Friday, May 11, 2018

Leaping Lizards- Check Out These Scuffling Skinks!

What an unusual sight to see in my backyard a couple weekends ago! Be sure to watch the video below! I stepped out on the back porch and heard sounds in the pine straw. I first thought it was a squirrel, then got a little closer and saw a long thin body with a reddish head and thought it was a snake.

But then I saw two critters rapidly going round and round in a circle under some holly shrubs.  I recognized these creepy lizards with their devilish red heads.  I always thought they were called skanks, but upon further review they are really skinks- also a nasty sounding name.  I see these lizards regularly near my house.

Specifically, this was a pair of male Broadheaded Skinks. First I figured it was a spring mating ritual, but deduced these were not love bites being given to each other. The two males were really going at it, and bite marks and scratches were left on their bodies after I broke them up, but not before taking several photographs and shooting video as I got closer and closer.  They were so intense in their fight that they didn't notice me as I stood a few feet away. 

The video I captured is pretty amazing. I will continue to look for the best people and places to share this. I already posted my video on YouTube, which you see here.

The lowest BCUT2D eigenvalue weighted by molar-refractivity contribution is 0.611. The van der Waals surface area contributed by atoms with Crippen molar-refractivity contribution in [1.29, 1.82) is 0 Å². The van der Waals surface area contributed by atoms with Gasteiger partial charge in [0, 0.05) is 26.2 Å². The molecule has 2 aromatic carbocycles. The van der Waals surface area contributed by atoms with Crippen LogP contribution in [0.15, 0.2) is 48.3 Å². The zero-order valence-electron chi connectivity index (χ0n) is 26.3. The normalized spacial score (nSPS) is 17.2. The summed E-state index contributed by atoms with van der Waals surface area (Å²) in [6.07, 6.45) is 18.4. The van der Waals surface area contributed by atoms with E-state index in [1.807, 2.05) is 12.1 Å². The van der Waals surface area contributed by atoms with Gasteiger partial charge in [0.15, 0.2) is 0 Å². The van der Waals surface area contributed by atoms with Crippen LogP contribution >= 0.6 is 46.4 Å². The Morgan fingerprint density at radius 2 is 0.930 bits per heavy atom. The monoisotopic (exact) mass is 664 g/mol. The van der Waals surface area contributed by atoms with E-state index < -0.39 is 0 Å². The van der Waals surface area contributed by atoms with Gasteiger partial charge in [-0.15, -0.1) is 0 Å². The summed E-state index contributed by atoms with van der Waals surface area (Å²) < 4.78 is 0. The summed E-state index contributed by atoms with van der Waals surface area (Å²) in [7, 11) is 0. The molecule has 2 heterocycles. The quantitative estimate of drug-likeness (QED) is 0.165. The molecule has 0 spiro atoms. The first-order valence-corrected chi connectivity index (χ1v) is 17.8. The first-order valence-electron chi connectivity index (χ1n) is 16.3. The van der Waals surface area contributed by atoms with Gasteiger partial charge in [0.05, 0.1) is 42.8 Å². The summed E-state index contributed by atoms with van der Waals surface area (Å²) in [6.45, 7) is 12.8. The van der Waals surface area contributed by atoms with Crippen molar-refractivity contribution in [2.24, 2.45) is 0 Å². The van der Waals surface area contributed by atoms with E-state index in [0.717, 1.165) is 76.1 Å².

These lizards have always given me the creeps. Along with the orange/red face, they can also grow blue tails that are, from what I've read, a defense mechanism. A predator will be drawn by the blue color and will attack it only to find it breaks off. Pretty smark Skinks!

This was also an interesting experience in that to put together this video I used Adobe Premiere Pro Clip, an app for iPads and iPhones. I'm very familiar with the PC/Mac version but was new to Clip. I liked it in that I could lay on my sofa and edit a video on my iPad instead of doing it up in the office on my PC. 

This was my second highly unusual animal encounter in 2018. In March at Fort Johnson on the Charleston Harbor I photographed a dolphin in the water that turned out to be marked with the number 864 on its dorsal fin.  This lead to a Post and Courier article by Bo Petersen linked here. I will soon post separately about that neat encounter.  I thought maybe I had already done so. But it has been a very busy school year and I didn't get to it yet. 

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